Foote’s sentencing stimulated further anxieties among the mainstream press. The Spectator was concerned that twelve months’ imprisonment was an attack specifically on working-class freedom of speech, which reflected badly upon British society and might render Foote a martyr: ‘considering the extreme severity of the punishment inflicted for publishing what no one was compelled either to see or read … no one will be able to avoid comparing what Mr. Foote has done, with what more refined assailants of the Christian faith have done without the smallest risk of prosecution’. While Foote was not glorified in the popular press, this concern for the prosecution’s wider implications indicates how publicity had the potential to soften attitudes to the freethought cause.
Within the movement, the reaction to Foote’s combative approach was mixed. While some Victorians were brought into the freethought fold, many of Foote’s fellow freethinkers disagreed with his tactics, advocating instead for moderation and more good faith engagement with their religious contemporaries. Foote was editor from 1881 all the way until his death in 1915. However, the provocative front-page cartoons were dropped in 1889, and the tone of the Freethinker changed quite markedly from 1891 when Foote became president of the National Secular Society upon Bradlaugh’s death. The Freethinker consequently took over from the National Reformer as the principal mouthpiece of the movement, expanding its remit to documenting secularist activities more broadly. However, columns of ‘Profane Jokes’ remained, and Foote continued to pride himself upon publishing a paper that vehemently, and irreverently, challenged religion and its hypocrisies.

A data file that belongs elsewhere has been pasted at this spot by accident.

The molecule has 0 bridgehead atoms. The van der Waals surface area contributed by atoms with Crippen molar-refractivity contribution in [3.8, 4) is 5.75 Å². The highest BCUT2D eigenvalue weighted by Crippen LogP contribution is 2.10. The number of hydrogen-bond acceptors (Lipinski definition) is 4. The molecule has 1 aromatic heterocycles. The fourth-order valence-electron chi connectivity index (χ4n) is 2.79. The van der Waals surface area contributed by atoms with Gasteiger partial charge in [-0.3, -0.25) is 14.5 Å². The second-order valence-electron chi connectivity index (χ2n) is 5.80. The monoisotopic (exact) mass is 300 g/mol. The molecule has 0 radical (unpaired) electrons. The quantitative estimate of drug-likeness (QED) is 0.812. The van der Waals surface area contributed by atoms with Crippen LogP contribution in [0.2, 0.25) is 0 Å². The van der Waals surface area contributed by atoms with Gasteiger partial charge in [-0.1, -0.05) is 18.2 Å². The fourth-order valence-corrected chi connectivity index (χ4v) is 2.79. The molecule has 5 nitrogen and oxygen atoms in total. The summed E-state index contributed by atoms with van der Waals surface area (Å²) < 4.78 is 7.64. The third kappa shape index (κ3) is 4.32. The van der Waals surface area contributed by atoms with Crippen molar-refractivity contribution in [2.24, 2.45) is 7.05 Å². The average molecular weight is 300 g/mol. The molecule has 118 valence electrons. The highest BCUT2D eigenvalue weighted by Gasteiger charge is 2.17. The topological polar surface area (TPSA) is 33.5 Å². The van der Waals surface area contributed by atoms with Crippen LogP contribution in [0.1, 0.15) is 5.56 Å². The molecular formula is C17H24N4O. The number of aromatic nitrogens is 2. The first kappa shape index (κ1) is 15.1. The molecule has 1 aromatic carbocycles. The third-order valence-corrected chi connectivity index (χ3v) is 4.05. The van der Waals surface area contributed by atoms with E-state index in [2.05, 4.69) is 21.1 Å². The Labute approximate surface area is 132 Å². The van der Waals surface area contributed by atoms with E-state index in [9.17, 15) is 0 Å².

Unlike the majority of Victorian freethought journals, the Freethinker remains in publication. The only other UK publication in a non-religious tradition that remains from that era is the New Humanist. While there are many factors that contributed to the longevity of the Freethinker, it is tempting to suggest that its rapid rise to prominence through the courting of notoriety stood it in good stead, giving freethinking voices and actions a heightened public platform from which to direct others towards the freethought cause. Foote knew the strategy would be divisive, but that it nonetheless appealed to a certain minority. As he reflected in 1915, ‘We were not writing to please purchasers but to inspire evangelists.’